The good news for the day August 11
Thursday of the Nineteenth Week in Ordinary Time (416)
Peter came to Jesus to ask him, “Sir, if someone in my family hurts or upsets me, how often do I have to forgive? Seven times?” Jesus answers, “This is the truth I am telling you: not 7 times, but 77 times.” (Matthew 18)
You and I know real forgiveness is hard—hard to start, and hard to finish. It is hard to ASK FOR FORGIVENESS when you have done the offense, when you have blundered into a condemnation too quickly, used a word you didn’t mean to, or raised your voice in a tone of voice too angry or condescending. Maybe you realize you have one-upped yourself to put someone else down. Now you realize that what you just did was pride—a disrespect for your brother or sister when you said, “I am ‘more right’ than you are!” Oh, and there are much greater faults for which you ask forgiveness.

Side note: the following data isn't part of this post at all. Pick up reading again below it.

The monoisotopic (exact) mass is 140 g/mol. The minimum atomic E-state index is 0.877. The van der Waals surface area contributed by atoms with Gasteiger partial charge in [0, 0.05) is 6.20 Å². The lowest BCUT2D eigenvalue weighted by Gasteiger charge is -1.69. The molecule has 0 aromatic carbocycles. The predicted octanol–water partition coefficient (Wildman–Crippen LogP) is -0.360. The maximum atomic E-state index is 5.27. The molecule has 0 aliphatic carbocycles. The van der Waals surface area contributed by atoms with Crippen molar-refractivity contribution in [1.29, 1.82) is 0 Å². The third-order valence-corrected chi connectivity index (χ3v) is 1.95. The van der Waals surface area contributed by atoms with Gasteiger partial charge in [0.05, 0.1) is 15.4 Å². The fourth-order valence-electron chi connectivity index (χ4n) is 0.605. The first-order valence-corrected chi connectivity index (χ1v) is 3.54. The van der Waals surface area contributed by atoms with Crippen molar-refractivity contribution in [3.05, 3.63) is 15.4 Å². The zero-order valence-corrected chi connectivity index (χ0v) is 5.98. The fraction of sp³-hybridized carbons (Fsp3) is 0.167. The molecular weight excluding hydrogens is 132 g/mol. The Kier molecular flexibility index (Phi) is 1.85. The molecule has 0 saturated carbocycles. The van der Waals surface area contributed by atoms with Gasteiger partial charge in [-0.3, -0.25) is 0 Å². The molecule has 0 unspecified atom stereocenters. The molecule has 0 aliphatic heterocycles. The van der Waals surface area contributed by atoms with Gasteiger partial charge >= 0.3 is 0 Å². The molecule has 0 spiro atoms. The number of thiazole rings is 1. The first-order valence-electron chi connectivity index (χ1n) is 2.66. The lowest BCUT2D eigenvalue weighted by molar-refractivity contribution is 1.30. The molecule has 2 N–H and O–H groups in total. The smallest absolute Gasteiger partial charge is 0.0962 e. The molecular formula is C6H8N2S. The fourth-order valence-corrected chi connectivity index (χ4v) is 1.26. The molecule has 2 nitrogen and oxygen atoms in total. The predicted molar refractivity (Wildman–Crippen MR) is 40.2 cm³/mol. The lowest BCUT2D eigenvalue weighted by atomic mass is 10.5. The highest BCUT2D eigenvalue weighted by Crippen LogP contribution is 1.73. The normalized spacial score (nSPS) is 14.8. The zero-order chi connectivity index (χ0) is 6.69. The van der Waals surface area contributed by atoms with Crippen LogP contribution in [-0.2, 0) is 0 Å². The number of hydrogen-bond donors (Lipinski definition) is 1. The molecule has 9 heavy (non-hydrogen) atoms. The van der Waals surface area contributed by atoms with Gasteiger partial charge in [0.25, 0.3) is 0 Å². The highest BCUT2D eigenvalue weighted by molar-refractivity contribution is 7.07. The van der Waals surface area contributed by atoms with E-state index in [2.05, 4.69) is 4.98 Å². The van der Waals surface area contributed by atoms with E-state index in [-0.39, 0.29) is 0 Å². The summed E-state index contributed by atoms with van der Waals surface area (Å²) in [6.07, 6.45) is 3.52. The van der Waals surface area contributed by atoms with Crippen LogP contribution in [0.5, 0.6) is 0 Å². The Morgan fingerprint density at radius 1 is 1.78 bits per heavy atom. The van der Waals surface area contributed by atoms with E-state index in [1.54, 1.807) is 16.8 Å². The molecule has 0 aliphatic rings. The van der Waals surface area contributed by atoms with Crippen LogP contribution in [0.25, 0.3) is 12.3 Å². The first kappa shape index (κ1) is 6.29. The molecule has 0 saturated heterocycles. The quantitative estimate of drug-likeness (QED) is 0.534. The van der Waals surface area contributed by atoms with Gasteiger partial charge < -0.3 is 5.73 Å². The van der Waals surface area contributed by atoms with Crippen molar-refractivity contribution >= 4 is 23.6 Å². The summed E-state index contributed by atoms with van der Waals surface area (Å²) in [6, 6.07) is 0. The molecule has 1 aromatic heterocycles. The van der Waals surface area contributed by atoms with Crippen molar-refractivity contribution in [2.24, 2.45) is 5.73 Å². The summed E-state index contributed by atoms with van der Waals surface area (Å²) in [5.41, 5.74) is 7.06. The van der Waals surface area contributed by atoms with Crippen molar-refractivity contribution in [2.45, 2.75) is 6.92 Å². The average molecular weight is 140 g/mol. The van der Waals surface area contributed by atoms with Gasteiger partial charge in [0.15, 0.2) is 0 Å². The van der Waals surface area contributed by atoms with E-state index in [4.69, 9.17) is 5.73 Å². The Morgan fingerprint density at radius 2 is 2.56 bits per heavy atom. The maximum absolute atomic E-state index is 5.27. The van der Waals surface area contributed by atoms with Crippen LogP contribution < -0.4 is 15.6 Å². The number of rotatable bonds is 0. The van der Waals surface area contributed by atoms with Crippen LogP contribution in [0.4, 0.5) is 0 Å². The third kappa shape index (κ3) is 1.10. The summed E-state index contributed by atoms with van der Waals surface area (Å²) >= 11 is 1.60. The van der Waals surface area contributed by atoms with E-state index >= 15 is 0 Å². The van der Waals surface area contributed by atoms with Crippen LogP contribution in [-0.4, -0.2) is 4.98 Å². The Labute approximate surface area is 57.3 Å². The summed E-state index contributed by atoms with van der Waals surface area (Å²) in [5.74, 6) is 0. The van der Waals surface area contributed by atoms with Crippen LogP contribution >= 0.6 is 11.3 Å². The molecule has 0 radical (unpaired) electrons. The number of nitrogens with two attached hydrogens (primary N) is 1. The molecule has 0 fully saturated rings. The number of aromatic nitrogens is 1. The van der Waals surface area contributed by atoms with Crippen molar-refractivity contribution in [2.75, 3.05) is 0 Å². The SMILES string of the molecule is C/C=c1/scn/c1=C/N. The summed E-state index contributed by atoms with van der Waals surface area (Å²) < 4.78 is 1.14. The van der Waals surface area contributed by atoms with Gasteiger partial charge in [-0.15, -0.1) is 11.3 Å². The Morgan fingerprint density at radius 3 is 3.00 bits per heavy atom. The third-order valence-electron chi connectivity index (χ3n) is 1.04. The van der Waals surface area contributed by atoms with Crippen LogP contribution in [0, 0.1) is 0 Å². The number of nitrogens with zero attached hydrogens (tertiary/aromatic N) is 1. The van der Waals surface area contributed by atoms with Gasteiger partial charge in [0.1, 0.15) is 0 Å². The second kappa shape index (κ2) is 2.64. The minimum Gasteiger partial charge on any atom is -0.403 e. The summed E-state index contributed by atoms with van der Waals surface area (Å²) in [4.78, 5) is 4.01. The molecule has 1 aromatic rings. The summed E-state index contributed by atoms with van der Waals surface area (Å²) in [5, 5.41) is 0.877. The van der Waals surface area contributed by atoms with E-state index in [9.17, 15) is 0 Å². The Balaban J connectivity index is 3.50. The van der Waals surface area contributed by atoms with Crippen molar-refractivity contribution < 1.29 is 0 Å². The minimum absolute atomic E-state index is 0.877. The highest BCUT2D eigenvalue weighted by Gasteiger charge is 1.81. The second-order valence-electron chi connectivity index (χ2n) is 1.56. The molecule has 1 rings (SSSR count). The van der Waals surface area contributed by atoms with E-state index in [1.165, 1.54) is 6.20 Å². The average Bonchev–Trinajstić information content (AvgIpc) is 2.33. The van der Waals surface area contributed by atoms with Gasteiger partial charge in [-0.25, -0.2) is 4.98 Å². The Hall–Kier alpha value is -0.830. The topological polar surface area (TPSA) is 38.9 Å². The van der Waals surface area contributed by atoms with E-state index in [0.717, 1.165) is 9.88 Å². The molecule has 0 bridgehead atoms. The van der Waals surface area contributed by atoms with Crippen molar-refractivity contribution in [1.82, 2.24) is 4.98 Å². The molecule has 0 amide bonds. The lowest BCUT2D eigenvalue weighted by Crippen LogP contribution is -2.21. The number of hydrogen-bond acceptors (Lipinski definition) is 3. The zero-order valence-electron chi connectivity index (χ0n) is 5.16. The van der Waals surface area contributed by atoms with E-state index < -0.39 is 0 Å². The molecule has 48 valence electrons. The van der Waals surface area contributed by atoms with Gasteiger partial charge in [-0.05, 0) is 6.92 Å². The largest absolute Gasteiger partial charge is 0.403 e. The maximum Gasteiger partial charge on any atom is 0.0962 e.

It is also hard to FORGIVE SOMEONE ELSE—to humble yourself when you ARE right. You feel absolutely righteous about someone’s stupid, angry rant against you or against someone or something you hold dear. Can you forgive apparent cruelty spoken or done to someone you love—against a person, a belief, or a group? You do not want to forgive that because you feel so sure you are in the right and that they are wrong—and it looks like you are condoning evil. But you need to forgive—“they know not what they are doing,” He says this exactly when least expected.
We know it is often complicated. It takes prayer and reflection—to forgive and be forgiven. Mutual forgiveness, though, lies at the heart of your peace of heart. It is no common thing, nor easy. But it is the very bloodstream of love, like the self-denial of getting out of bed; it sometimes takes great courage, to become alert, caring. True courage asks forgiveness—but more asks to be forgiven. Authentic forgiveness does not “forget and forgive”—the Good News is that we really cannot forget, but forgive anyway.